Put an End to Rock Eating

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First off, a visit to the vet is always a good idea. If he gets a clean bill of health then we need to focus on changing his behavior and his motivation for rock eating.  Since a puppy uses his mouth as an instrument to explore his world. If he’s confined to a barren yard with little environmental stimulation, and if the only thing he has to chew on is rocks then that might explain his compulsion for them.

The first order of business is a step you have already started working on which is to limit his access to rocks. Fencing off a small grassy area and combing the area with a garden rake should eliminate most if not all of the rocks. You can then use the grassy area as a safe training zone to help change his motivation.

Now the fun part! Take a variety of toys and simply play with him so he learns there are alternatives to rocks. Simple environmental enrichment can sometimes make them forget all about their old habits.

After a couple weeks, we need to see if it will be safe to allow him to have access to places where rocks are available. To do this, add a rock to the grassy area that is too large to pick up or swallow but still has sides where he can mouth it.

If he makes a beeline for the rock, make sure he knows this is not acceptable behavior, but reward and praise him whenever he picks up a favorite toy instead. He will gradually lose interest in the rock. If he needs extra encouragement, then spraying the rock with bitter apple or bitter orange or a similar noxious but non-toxic product can also help discourage the behavior during this period.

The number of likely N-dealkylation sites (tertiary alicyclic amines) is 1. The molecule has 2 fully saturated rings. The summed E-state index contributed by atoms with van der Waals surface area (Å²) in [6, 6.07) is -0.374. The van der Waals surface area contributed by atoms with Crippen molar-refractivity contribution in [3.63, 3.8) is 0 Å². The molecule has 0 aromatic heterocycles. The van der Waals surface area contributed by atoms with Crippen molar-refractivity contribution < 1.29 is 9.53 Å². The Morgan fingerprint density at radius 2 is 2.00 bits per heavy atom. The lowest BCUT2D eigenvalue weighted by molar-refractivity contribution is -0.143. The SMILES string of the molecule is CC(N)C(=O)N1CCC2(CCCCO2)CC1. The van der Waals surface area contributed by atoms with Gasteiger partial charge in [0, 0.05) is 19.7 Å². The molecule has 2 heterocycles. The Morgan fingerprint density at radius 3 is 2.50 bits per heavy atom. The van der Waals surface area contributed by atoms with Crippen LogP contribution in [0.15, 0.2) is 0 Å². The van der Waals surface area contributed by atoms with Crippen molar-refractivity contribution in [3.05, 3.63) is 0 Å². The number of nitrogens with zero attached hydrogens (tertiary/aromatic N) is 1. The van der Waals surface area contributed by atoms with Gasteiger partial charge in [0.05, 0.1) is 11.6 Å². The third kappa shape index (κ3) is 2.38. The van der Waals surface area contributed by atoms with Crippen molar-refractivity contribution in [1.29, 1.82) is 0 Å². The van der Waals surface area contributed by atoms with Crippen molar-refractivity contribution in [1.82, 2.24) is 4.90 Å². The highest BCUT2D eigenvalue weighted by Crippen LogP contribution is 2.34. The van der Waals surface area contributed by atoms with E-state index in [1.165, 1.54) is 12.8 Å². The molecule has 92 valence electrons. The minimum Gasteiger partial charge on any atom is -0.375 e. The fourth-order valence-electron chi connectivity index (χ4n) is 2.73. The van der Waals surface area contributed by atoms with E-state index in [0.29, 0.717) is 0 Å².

For even more training and behavior tips, visit The Pee Press!

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Dianne writes on a broad range of subjects for newspapers, magazines and journals, and continues to ensure her business clients are advantaged by her skills. Her ambition for her writing passion is the subject of dogs. Dianne was profiled in Progressive choices Ontario Women in Business “as having a blend of talent, skill and passion”. Featured in Dog-Sport magazine with her dog Tara and in Dogs of Canada. Dianne has forty years’ worth of loving, living, working and learning about dogs. Dianne resides in Ottawa with her husband, her three dogs and two parrots. Needless to say Dianne’s true passion is her love of dogs, which began at a young age. Dianne would train her dogs or neighbor’s dog’s silly tricks as a child. As quoted by Women in Business” her passion and skill with dogs is evident”. Dianne is a Behavior Therapist and a Master Trainer. Dianne enjoys learning and teaching what she has applied and learned to help others succeed with their dogs. Dianne continues to progress in her passion for writing and her enthusiasm for educating owners about dogs. My mission is to educate owners to see things from a dog’s perspective rather than a human’s perspective. This reduces and clears up misunderstandings between the species. This greatly reduces the amount of dogs being Surrendered, Abandoned or Euthanized, and creates a natural and appropriate human animal bond. Dogs have been my greatest teachers; they ignited a spark that will never die. If you have a wonderful relationship with your dog, that foundation will be expressed between you and your dog in all your days together. www.thepeepress.com www.pinterest.com/peepress www.facebook.com/thedailypeepost www.youtube.com/diannesarasin

1 COMMENT

  1. Our lab eats rocks if they were thrown or touched by us. I have been working with my young grandchildren to not throw them.

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